Based largely on a determination that ExxonMobil received a multi-million dollar benefit from delaying certain pollution prevention projects, a trial judge issued revised Findings of Fact and Conclusions of Law (“Revised Findings”) and assessed a $20 million civil penalty for Clean Air Act violations. This is the latest development in the citizen suit, Environment Texas Citizen Lobby v. ExxonMobil.
Rigorous Analysis of Economic Benefit
This case illustrates the rigor that trial judges must employ in determining the economic benefit of non-compliance with environmental requirements. The U.S. Court of Appeals for the Fifth Circuit, which covers Louisiana and Texas, has made clear in recent opinions that trial courts must estimate the economic benefit of non-compliance, or make specific findings to support a finding of no benefit. (See my prior alert regarding U.S. v Citgo and my prior alert regarding the Fifth Circuit’s opinion in this case.)
Initial Decision Reversed for Inadequate Findings on Economic Benefit
In the initial ExxonMobil decision, the trial judge determined that ExxonMobil did not receive any economic benefit from its Clean Air Act violations, and assessed no penalty. The Fifth Circuit reversed, holding that the judge failed to make the specific findings necessary to support a determination of no economic benefit.
Based on the Fifth Circuit’s opinion, the trial judge determined that ExxonMobil received an economic benefit from its violations of over $14 million, and issued Revised Findings to that effect. This represented the largest component of the $20 million penalty.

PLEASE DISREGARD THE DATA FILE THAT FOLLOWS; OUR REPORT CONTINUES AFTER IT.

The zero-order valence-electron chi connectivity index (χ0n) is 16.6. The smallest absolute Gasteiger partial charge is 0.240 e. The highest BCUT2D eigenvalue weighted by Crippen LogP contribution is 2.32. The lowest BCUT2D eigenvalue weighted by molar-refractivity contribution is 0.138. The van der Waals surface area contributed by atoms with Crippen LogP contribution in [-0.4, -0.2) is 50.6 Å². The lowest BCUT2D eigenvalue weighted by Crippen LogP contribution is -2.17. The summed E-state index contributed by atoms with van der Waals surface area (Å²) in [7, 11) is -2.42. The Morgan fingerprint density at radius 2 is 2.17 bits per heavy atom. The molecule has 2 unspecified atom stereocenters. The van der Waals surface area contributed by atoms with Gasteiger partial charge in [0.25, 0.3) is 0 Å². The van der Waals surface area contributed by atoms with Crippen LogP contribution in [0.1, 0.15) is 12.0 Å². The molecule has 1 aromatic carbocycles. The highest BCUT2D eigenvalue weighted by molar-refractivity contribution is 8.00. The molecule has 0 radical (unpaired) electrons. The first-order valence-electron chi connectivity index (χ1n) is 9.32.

General Correlation to Economic Benefit Is Adequate
In arriving at the economic benefit determination, the judge focused on four projects that ExxonMobil allegedly delayed in implementing at its Baytown, Texas refining/petrochemical complex. The judge ruled that a precise correlation between those projects and the violations was not necessary. Rather, the Revised Findings indicate that the projects would generally have ameliorated the violations, and that this was sufficient to use the benefit of delaying the projects as the basis for the economic benefit determination.
Additional Factors in Final Penalty Determination
In the Revised Findings, the trial judge also looked at other factors, including the number of days of violations (16,386) and the quantitative severity of the excess emissions (approximately 10 million pounds), and increased the penalty by 50% above the economic benefit. After reducing the penalty for $1.4 million already paid to TCEQ, the final penalty was slightly less than $20 million. This was approximately half of what the plaintiffs had suggested.
For a copy of the Revised Findings click here.